The third kind consists of those books which I have written against private individuals, so-called; against those, that is, who have exerted themselves in defense of the Roman tyranny and to the overthrow of that piety which I have taught. I confess that I have been more harsh against them than befits my religious vows and my profession. For I do not make myself out to be any kind of saint, nor am I now contending about my conduct but about Christian doctrine. But it is not in my power to recant them, because that recantation would give that tyranny and blasphemy and occasion to lord it over those whom I defend and to rage against God's people more violently than ever.
However, since I am a man and not God, I cannot provide my writings with any other defense than that which my Lord Jesus Christ provided for His teaching. When He had been interrogated concerning His teaching before Annas and had received a buffet from a servant, He said: "If I have spoken evil, bear witness of the evil." If the Lord Himself, who knew that He could not err, did not refuse to listen to witness against His teaching, even from a worthless slave, how much more ought I, scum that I am, capable of naught but error, to seek and to wait for any who may wish to bear witness against my teaching.
And so, through the mercy of God, I ask Your Imperial Majesty, and Your Illustrious Lordships, or anyone of any degree, to defeat them by the writings of the Prophets or by the Gospels; for I shall be most ready, if I be better instructed, to recant any error, and I shall be the first in casting my writings into the fire. I have been reminded of the dissensions which my teaching engenders. I can only answer in the words of our Lord. 'I came not to bring peace but a sword.' If our God is so severe, let us beware less we release a deluge of wars, lest the reign of our noble youth, Charles, be inauspicious. Take warning from the examples of Pharoah, the King of Babylon, and the kings of Israel. God is who confounds the wise. I must walk in the fear of the Lord. I say this not to chide but because I cannot escape my duty to my Germans. I commend myself to your Majesty. May you not suffer my adversaries to make you ill disposed to me without cause. I have spoken.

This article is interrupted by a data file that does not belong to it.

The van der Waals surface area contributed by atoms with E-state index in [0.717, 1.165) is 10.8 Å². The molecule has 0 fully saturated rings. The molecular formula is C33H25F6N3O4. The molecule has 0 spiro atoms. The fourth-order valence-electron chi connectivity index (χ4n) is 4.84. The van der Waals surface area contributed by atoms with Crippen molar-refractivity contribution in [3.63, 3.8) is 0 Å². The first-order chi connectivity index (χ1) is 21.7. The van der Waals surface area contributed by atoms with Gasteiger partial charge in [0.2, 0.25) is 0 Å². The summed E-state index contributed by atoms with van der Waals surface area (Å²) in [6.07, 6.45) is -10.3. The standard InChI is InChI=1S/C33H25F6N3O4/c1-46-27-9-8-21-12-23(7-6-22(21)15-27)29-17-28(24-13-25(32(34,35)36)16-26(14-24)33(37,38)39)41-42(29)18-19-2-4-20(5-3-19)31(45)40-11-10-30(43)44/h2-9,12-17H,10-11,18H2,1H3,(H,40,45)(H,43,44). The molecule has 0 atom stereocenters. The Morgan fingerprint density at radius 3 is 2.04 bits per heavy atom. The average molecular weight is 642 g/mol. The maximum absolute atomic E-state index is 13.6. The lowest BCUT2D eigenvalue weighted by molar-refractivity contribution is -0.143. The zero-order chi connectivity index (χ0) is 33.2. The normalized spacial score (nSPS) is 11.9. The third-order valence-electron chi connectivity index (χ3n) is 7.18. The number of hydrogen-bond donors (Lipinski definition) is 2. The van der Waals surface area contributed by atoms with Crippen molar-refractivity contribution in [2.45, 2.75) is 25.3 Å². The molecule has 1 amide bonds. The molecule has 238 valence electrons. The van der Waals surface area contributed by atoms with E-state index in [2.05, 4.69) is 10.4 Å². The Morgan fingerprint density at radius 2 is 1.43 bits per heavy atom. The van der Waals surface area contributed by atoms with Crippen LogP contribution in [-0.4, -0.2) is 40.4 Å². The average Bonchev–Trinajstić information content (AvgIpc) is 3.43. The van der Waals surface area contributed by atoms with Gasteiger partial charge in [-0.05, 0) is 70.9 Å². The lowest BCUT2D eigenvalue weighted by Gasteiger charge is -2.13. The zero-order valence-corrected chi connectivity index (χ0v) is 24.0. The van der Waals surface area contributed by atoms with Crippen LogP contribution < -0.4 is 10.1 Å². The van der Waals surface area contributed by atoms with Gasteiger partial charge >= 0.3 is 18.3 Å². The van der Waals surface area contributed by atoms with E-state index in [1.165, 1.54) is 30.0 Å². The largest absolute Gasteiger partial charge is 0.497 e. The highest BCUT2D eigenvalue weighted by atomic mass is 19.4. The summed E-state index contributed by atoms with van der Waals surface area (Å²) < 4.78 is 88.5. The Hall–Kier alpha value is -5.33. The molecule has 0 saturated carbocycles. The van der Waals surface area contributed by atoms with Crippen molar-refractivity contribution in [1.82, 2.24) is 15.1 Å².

[Dr. Eck, Archbishop of Trier]: Martin, you have not sufficiently distinguished your works. The earlier were bad and the latter worse. Your plea to be heard from the Scripture is the one always mad by heretics. You do nothing but renew the errors of Wyclif and Hus. How will the Jews, how will the Turks, exult to hear Christians discussing whether they have been wrong all these years! Martin, how can you assume that you are the only one to understand the sense of Scripture? Would you put your judgment above that of so many famous men and claim that you know more than they all? You have no right to call into question the most holy orthodoz faith, instituted by Christ the perfect lawgiver, proclaimed throughout the world by the apostles, sealed by the red blood of martyrs, confirmed by the sacred councils, defoined by the Church in which all our fathers believed until death and gave us as an inheritance, and which now we are forbidden by the pope and the emperor to discuss lest there be no end of debate. I ask you, Martin--answer candidly and without horns--do you or do you not repudiate your books and the errors which they contain?
Luther: Your Imperial Majesty and Your Lordships demand a simple answer. Here it is, plain and unvarnished. Unless I am convicted [convinced] of error by the testimony of Scripture or (since I put no trust in the unsupported authority of Pope or councils, since it is plain that they have often erred and often contradicted themselves) by manifest reasoning, I stand convicted [convinced] by the Scriptures to which I have appealed, and my conscience is taken captive by God's word, I cannot and will not recant anything, for to act against our conscience is neither safe for us, nor open to us.
On this I take my stand. I can do no other.
God help me. Amen
by Martin Luther